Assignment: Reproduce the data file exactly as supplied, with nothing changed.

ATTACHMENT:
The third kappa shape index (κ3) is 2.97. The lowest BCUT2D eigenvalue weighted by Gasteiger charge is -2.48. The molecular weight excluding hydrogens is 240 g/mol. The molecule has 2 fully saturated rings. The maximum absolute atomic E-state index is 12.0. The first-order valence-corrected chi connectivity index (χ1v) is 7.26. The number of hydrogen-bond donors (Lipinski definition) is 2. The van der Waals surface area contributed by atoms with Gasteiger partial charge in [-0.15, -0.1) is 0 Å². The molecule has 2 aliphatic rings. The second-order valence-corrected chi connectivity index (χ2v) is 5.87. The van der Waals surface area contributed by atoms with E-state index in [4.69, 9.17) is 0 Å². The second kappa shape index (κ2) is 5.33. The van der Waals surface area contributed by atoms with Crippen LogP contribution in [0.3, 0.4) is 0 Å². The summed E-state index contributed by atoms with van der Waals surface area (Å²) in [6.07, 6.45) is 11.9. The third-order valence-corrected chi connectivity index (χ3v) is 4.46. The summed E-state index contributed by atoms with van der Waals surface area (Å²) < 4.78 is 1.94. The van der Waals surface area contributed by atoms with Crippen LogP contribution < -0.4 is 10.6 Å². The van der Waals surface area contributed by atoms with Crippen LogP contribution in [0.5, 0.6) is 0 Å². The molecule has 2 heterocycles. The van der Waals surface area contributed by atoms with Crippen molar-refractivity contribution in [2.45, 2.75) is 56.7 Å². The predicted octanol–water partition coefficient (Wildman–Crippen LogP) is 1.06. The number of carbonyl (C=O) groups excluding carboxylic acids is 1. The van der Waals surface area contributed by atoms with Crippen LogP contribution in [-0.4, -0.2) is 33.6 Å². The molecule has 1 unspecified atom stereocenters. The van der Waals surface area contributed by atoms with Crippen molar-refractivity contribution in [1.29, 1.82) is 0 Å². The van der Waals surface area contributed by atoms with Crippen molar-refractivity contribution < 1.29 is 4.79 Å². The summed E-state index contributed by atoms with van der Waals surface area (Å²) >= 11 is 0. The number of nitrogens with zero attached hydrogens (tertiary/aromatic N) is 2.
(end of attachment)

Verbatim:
The third kappa shape index (κ3) is 2.97. The lowest BCUT2D eigenvalue weighted by Gasteiger charge is -2.48. The molecular weight excluding hydrogens is 240 g/mol. The molecule has 2 fully saturated rings. The maximum absolute atomic E-state index is 12.0. The first-order valence-corrected chi connectivity index (χ1v) is 7.26. The number of hydrogen-bond donors (Lipinski definition) is 2. The van der Waals surface area contributed by atoms with Gasteiger partial charge in [-0.15, -0.1) is 0 Å². The molecule has 2 aliphatic rings. The second-order valence-corrected chi connectivity index (χ2v) is 5.87. The van der Waals surface area contributed by atoms with E-state index in [4.69, 9.17) is 0 Å². The second kappa shape index (κ2) is 5.33. The van der Waals surface area contributed by atoms with Crippen LogP contribution in [0.3, 0.4) is 0 Å². The summed E-state index contributed by atoms with van der Waals surface area (Å²) in [6.07, 6.45) is 11.9. The third-order valence-corrected chi connectivity index (χ3v) is 4.46. The summed E-state index contributed by atoms with van der Waals surface area (Å²) < 4.78 is 1.94. The van der Waals surface area contributed by atoms with Crippen LogP contribution < -0.4 is 10.6 Å². The van der Waals surface area contributed by atoms with Crippen LogP contribution in [0.5, 0.6) is 0 Å². The molecule has 2 heterocycles. The van der Waals surface area contributed by atoms with Crippen molar-refractivity contribution in [2.45, 2.75) is 56.7 Å². The predicted octanol–water partition coefficient (Wildman–Crippen LogP) is 1.06. The number of carbonyl (C=O) groups excluding carboxylic acids is 1. The van der Waals surface area contributed by atoms with Crippen LogP contribution in [-0.4, -0.2) is 33.6 Å². The molecule has 1 unspecified atom stereocenters. The van der Waals surface area contributed by atoms with Crippen molar-refractivity contribution in [1.29, 1.82) is 0 Å². The van der Waals surface area contributed by atoms with Crippen molar-refractivity contribution < 1.29 is 4.79 Å². The summed E-state index contributed by atoms with van der Waals surface area (Å²) >= 11 is 0. The number of nitrogens with zero attached hydrogens (tertiary/aromatic N) is 2.